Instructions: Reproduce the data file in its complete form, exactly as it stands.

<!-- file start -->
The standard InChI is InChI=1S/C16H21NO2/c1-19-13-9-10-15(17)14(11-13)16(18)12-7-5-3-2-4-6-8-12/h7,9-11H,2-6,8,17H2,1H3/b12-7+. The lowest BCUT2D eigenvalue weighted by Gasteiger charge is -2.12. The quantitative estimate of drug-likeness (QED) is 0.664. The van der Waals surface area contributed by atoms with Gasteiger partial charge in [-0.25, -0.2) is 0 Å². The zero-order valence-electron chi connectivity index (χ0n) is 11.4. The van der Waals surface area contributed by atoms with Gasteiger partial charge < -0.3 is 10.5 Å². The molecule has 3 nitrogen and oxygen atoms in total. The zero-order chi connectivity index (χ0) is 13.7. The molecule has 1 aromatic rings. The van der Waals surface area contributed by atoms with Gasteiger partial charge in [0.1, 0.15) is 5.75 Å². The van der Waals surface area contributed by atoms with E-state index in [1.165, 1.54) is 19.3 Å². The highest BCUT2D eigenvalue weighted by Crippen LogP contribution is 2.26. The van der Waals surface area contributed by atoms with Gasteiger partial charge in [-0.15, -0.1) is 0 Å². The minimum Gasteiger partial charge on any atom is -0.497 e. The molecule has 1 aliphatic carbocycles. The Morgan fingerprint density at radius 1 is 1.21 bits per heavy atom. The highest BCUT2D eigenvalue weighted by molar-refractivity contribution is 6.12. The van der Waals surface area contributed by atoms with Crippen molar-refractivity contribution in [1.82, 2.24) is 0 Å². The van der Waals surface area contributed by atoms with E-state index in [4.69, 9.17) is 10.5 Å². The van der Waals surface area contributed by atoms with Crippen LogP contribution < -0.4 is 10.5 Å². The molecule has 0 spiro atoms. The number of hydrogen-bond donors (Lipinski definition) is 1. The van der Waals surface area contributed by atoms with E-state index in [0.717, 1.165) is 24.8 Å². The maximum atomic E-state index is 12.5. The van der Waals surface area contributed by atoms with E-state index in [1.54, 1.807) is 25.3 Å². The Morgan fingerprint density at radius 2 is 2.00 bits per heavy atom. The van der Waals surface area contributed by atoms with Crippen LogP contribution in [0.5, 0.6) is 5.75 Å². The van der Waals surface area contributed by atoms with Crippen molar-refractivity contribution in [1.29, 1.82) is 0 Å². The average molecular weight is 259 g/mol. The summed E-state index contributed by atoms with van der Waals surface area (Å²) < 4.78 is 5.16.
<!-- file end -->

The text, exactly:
The standard InChI is InChI=1S/C16H21NO2/c1-19-13-9-10-15(17)14(11-13)16(18)12-7-5-3-2-4-6-8-12/h7,9-11H,2-6,8,17H2,1H3/b12-7+. The lowest BCUT2D eigenvalue weighted by Gasteiger charge is -2.12. The quantitative estimate of drug-likeness (QED) is 0.664. The van der Waals surface area contributed by atoms with Gasteiger partial charge in [-0.25, -0.2) is 0 Å². The zero-order valence-electron chi connectivity index (χ0n) is 11.4. The van der Waals surface area contributed by atoms with Gasteiger partial charge < -0.3 is 10.5 Å². The molecule has 3 nitrogen and oxygen atoms in total. The zero-order chi connectivity index (χ0) is 13.7. The molecule has 1 aromatic rings. The van der Waals surface area contributed by atoms with Gasteiger partial charge in [0.1, 0.15) is 5.75 Å². The van der Waals surface area contributed by atoms with E-state index in [1.165, 1.54) is 19.3 Å². The highest BCUT2D eigenvalue weighted by Crippen LogP contribution is 2.26. The van der Waals surface area contributed by atoms with Gasteiger partial charge in [-0.15, -0.1) is 0 Å². The minimum Gasteiger partial charge on any atom is -0.497 e. The molecule has 1 aliphatic carbocycles. The Morgan fingerprint density at radius 1 is 1.21 bits per heavy atom. The highest BCUT2D eigenvalue weighted by molar-refractivity contribution is 6.12. The van der Waals surface area contributed by atoms with Crippen molar-refractivity contribution in [1.82, 2.24) is 0 Å². The van der Waals surface area contributed by atoms with E-state index in [4.69, 9.17) is 10.5 Å². The van der Waals surface area contributed by atoms with Crippen LogP contribution < -0.4 is 10.5 Å². The molecule has 0 spiro atoms. The number of hydrogen-bond donors (Lipinski definition) is 1. The van der Waals surface area contributed by atoms with E-state index in [0.717, 1.165) is 24.8 Å². The maximum atomic E-state index is 12.5. The van der Waals surface area contributed by atoms with E-state index in [1.54, 1.807) is 25.3 Å². The Morgan fingerprint density at radius 2 is 2.00 bits per heavy atom. The van der Waals surface area contributed by atoms with Crippen LogP contribution in [0.5, 0.6) is 5.75 Å². The van der Waals surface area contributed by atoms with Crippen molar-refractivity contribution in [1.29, 1.82) is 0 Å². The average molecular weight is 259 g/mol. The summed E-state index contributed by atoms with van der Waals surface area (Å²) < 4.78 is 5.16.